More people are contacting Crime Stoppers with tips, officials say, and more of those tips are leading to the capture of suspects linked to serious crimes.
The latest example came just a few days ago, when a call to the anonymous tip line led to the arrest Sunday of the fifth and final suspect in the shooting death of Markez Phillips, 19, in Oaklawn last month.
A fuller reflection of the recent surge can be found in the rewards approved by the Crime Stoppers board of directors over the past two months, Detective Loren Johnson said. The nonprofit organization offers rewards for tips leading to arrests resulting in convictions. The amount varies, depending on the nature of the crime.
Fourteen payouts were authorized in November and 16 in December. Those are remarkably high numbers for the organization, Johnson said.
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“We’re getting really good tips – tips that are able to be followed up on,” Johnson said.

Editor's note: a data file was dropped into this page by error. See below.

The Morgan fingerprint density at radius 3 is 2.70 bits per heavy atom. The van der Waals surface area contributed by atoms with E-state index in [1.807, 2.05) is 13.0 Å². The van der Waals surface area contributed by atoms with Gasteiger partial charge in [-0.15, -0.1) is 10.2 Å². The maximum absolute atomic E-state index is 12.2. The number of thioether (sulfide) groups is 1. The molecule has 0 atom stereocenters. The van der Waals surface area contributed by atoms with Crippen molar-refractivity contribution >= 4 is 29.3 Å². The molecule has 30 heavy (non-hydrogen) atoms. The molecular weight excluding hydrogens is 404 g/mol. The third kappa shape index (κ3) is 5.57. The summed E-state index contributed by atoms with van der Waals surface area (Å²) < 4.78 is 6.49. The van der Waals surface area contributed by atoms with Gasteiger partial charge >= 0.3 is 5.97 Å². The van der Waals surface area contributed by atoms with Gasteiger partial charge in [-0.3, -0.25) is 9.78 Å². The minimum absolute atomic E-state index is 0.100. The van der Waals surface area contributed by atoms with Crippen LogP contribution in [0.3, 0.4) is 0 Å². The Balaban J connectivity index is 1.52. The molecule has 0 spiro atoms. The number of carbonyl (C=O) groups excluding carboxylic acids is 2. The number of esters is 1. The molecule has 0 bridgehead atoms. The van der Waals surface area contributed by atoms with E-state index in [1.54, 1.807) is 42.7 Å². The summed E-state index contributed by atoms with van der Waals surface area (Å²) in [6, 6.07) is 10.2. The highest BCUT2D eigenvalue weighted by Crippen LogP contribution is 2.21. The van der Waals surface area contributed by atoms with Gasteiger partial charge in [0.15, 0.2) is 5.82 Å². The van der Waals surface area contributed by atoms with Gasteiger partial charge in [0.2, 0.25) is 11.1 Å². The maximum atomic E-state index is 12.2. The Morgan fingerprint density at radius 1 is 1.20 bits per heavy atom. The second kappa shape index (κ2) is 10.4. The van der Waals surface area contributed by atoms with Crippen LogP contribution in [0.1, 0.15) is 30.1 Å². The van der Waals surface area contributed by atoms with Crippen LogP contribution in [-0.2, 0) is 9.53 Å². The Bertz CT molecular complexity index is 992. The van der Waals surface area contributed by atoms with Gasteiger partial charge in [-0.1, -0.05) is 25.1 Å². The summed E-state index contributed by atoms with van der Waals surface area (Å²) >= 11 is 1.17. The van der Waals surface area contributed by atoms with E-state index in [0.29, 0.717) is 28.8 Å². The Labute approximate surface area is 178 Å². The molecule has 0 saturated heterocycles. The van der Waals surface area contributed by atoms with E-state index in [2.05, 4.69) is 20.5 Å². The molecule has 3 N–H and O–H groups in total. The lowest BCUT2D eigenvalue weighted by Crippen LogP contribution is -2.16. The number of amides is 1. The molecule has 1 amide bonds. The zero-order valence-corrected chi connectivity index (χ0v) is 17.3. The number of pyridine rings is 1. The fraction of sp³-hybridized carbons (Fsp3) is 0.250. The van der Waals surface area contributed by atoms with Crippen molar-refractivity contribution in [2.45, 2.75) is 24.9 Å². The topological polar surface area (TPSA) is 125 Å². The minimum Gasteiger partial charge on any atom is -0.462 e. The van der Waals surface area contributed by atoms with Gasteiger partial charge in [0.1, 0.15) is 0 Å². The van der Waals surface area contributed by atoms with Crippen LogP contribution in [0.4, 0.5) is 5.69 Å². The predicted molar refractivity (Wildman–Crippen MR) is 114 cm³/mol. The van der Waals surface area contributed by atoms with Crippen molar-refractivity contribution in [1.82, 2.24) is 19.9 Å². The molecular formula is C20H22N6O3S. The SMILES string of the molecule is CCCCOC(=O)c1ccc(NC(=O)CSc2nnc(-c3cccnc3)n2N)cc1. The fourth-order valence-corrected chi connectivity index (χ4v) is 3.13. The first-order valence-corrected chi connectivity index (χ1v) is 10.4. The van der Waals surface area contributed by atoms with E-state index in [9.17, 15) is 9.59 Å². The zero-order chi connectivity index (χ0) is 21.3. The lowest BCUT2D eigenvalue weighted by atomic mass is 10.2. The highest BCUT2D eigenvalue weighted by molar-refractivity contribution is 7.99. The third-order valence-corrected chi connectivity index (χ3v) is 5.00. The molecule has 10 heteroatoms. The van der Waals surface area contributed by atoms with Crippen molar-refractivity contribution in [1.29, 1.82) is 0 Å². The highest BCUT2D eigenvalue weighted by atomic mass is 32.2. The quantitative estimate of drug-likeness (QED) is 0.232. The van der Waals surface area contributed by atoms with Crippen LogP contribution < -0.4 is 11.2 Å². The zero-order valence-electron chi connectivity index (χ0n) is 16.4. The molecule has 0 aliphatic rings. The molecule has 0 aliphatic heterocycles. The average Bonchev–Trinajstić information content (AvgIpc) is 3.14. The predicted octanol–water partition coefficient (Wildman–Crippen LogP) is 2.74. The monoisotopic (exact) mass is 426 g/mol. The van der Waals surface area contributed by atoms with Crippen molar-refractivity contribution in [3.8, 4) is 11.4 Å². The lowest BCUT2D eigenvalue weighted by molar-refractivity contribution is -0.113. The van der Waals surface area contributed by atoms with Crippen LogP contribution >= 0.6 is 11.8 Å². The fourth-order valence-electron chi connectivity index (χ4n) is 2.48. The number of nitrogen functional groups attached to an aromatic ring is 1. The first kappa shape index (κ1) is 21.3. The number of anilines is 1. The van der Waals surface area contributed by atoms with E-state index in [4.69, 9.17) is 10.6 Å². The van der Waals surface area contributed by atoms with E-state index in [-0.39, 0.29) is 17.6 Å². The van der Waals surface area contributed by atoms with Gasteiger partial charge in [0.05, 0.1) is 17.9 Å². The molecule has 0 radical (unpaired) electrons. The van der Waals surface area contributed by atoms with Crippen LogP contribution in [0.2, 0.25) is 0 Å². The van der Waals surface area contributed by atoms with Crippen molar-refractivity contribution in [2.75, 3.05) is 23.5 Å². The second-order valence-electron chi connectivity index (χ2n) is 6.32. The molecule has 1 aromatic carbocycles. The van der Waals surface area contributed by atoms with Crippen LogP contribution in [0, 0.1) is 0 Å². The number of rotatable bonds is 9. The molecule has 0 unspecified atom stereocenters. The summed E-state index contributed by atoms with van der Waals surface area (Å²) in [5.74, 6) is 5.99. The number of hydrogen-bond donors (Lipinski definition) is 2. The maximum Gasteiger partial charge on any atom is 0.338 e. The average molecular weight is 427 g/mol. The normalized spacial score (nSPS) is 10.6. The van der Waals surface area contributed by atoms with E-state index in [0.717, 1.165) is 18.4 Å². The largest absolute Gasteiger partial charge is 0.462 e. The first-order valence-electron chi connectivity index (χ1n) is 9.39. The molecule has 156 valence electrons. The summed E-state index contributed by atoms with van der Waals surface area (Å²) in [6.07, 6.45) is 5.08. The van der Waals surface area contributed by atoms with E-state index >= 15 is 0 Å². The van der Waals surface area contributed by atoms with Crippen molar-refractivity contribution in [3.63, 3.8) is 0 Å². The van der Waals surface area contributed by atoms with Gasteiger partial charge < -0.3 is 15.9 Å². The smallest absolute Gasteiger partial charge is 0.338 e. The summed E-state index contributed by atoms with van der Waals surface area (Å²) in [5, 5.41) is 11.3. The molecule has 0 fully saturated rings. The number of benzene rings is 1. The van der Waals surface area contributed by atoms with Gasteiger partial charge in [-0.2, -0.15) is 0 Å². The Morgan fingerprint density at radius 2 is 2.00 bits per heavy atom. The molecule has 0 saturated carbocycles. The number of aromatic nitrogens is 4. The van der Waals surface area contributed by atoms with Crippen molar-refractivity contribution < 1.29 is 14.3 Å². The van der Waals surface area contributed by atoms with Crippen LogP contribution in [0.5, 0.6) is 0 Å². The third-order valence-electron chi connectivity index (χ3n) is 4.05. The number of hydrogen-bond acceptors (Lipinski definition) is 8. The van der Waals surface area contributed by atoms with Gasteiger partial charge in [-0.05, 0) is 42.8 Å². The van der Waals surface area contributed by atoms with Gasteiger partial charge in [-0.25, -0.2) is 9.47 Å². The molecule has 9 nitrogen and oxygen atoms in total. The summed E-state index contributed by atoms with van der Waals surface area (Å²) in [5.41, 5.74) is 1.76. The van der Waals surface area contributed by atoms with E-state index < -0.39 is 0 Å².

The overall number of tips being called, e-mailed or texted to the organization is up as well.
“Over the last 18 months, the number of tips monthly have been going up – significantly,” said Gordon Bassham, executive director of the Wichita Crime Commission, which absorbed Crime Stoppers in a restructuring last year.
Though people can now send tips electronically, Johnson said, the vast majority of tips still come in by phone.
Tipsters seem to prefer calls, he said, because “you’re talking with a real person.”
The texting option only allows about 80 words, which may not be enough room to provide context for the tip, Johnson said.
A majority of the tips are split between reported drug activity or the location of people wanted on outstanding warrants, Johnson said.
“I think people are trying to clean up their own neighborhood or just be better citizens,” he said.
In most cases, it’s not for the reward money, Johnson said. Out of the 17 cases deemed eligible for payouts last month, he said, only three people have called to inquire about how to receive their rewards.
When authorities contacted the others, they declined the money, using words such as “I’m just trying to be a good citizen,” Johnson said.